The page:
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24.000 x 18.000 inches
This original drawing is currently for sale. At the present time, originals are not offered for sale through the Fine Art America secure checkout system. Please contact the artist directly to inquire about purchasing this original.
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Semiahmoo Lighthouse - Drawing
Drawing - Pencil Of Drawing Paper
Semiahmoo Lighthouse an orignal drawing by artist James Williamson recreated as a fine art edition by Fine Art America.
(Pronounced semi ah moo) An unusual Victorian style lighthouse was established in Semiahmoo harbor, near Blaine, Washington in 1905. A near sister to the Desdemona Sands lighthouse near Astoria, Oregon. In June 1944 the house was dismantled and replaced with a light tower and again replaced in 1971 by the �present� tower. �semiahmoo Lighthouse� presents the history, color and the action of a landmark which has been so much a part of nautical Americana.
Where have all the lighthouses gone? To the sailors of old, lighthouses were like personal friends. Tenanted by faithful keepers who were dedicated to their humanitarian roles.
The Alaska Packers Cannery at Semi ah moo packed fish from 1894 until 1964, can labeling until 1974, boat building and machine repair until 1983. Today the cannery buildings have been renovated and they are now the beautiful �Semi ah moo Resort Hotel�.
Semi ah moo relates to the Semi amu Indians that lived near and fished the coast waters around the spit. The name purportedly translates as �Bay of The Crescent Moon�.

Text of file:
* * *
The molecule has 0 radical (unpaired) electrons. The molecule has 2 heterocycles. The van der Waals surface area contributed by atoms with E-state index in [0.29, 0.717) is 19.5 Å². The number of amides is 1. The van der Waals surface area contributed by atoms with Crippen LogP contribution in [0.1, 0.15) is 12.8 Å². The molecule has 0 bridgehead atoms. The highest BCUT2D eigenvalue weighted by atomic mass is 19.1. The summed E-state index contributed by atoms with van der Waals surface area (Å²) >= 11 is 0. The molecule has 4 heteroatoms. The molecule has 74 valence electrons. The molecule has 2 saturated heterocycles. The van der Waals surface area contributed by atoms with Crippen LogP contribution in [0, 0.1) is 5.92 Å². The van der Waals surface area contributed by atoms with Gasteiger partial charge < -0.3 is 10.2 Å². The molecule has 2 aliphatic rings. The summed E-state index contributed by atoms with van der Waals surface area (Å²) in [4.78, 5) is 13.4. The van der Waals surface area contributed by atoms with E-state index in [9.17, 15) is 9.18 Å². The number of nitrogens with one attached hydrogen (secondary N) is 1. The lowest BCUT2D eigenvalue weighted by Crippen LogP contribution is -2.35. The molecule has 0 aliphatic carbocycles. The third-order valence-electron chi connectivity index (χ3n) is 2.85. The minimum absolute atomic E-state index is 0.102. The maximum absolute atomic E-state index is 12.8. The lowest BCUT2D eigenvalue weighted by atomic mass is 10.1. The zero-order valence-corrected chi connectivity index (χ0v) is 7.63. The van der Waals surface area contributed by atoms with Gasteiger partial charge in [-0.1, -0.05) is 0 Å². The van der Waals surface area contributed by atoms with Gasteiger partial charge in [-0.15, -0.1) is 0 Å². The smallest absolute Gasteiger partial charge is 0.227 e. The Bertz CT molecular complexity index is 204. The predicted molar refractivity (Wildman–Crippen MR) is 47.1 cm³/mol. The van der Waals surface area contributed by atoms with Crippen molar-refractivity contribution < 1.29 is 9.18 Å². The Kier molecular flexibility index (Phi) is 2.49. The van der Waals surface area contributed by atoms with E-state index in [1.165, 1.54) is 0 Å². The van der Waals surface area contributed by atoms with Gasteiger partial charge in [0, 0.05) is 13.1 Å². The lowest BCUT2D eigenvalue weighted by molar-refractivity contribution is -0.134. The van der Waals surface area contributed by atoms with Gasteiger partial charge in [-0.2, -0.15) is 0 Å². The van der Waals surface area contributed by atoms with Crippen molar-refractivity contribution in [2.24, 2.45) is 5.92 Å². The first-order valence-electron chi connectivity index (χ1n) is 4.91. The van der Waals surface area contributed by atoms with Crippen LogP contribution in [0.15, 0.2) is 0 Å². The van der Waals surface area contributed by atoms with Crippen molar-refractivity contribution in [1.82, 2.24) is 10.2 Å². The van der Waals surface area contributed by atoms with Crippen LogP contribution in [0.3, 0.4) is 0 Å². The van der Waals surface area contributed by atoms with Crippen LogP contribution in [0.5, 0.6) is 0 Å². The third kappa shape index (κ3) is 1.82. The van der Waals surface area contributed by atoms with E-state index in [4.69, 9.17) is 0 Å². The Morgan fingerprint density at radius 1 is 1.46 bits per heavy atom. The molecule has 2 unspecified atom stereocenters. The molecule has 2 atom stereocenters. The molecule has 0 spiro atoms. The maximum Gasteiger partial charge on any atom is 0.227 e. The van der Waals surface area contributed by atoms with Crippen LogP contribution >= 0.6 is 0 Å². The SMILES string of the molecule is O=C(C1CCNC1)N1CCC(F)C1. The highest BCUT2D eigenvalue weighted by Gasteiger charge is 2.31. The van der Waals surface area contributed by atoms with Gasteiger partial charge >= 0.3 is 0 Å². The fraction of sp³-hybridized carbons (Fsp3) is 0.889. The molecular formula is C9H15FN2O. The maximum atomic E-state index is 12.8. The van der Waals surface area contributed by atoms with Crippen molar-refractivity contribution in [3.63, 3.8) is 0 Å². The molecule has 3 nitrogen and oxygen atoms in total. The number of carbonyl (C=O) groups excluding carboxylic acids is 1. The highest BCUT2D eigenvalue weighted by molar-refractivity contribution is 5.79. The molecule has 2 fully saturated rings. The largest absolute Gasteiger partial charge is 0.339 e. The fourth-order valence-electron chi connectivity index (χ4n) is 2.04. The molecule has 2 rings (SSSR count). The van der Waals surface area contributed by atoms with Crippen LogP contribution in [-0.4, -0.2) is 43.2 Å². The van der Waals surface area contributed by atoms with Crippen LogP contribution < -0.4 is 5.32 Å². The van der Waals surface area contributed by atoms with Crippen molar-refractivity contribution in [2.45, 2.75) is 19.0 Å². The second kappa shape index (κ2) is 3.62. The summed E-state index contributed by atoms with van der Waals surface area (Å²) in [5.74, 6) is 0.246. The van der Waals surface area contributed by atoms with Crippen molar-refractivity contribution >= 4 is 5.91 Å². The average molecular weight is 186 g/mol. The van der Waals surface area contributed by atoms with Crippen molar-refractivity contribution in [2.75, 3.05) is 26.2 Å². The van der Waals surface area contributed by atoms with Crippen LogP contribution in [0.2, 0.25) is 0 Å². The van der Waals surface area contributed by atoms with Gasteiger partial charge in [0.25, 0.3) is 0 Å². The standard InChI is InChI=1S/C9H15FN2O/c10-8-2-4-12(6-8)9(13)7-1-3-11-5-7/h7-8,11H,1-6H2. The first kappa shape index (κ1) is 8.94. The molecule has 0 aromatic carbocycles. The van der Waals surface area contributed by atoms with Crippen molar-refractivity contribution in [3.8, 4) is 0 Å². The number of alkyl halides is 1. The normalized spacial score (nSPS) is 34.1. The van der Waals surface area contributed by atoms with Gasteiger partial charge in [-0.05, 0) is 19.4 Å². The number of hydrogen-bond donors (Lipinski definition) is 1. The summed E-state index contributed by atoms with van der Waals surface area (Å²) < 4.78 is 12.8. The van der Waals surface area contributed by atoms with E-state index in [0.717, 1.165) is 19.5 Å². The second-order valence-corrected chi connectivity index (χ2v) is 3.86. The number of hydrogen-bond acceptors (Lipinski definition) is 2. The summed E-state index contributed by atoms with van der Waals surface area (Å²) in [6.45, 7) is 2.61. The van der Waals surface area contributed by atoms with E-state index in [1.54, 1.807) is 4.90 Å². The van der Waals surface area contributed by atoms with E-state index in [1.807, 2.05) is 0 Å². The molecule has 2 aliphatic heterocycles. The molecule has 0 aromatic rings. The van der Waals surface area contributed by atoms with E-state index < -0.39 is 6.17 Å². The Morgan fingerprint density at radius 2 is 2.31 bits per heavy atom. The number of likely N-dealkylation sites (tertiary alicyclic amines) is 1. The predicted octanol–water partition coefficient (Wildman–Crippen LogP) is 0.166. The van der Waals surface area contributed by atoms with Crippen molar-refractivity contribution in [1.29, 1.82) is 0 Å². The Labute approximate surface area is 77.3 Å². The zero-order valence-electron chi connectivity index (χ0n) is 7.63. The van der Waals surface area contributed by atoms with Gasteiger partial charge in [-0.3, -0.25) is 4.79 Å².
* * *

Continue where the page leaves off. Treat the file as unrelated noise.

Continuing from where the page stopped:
The lighthouse, is a symbol of hope to the sea-weary mariner. Lighthouses are noble human achievements, the material from whence comes drama, poetry, artistry, peril and rescue. They are guideposts marking watery highways leading to everywhere. �Semiahmoo Lighthouse� is a celebration of these vanishing symbols of security, recreating the lure and romance of these sentinels of history.
Safeguards of Coastal Navigation
Primary seacoast and secondary lights are so designated because of their greater importance as aids to navigation. In general, they differ from the minor lights by their physical size, intensity of light, and complexity of light characteristics. These lights are more individual in nature than minor lights and buoys; only broad general statements can be made about them as a group.
Primary seacoast lights are maintained to warn the high-seas navigator of the proximity of land. They are the first aids to navigation to be seen when making a landfall (except where there may be an offshore lightship). A coastwise pilot can use these lights to keep farther offshore at night than if he were using other visual aids. These are the most powerful and distinctive lights in the U.S. system of aids to navigation.
Primary seacoast lights may be located on the mainland or offshore on islands and shoals. When located offshore, they may mark a specific hazard or they may serve merely as a marker for ships approaching a major harbor.
Many primary seacoast lights are so classified from the importance of their location, the intensity of the light, and the prominence of the structure. Other aids will be classed as secondary lights because of their lesser qualities in one or more of these characteristics. The dividing line, however, is not clear cut.
The physical structure of a primary seacoast light and many secondary lights is generally termed a lighthouse, although this is not an official designation used in the light list. The principal purpose is to support a light source and lens at a considerable height above the water. The same structure may also house a fog signal, radio beacon, equipment, and quarters for the operating personnel. In many instances, however, the auxiliary equipment and personnel are housed in separate buildings nearby; such a group of buildings is called a light station.
December 20th, 2012
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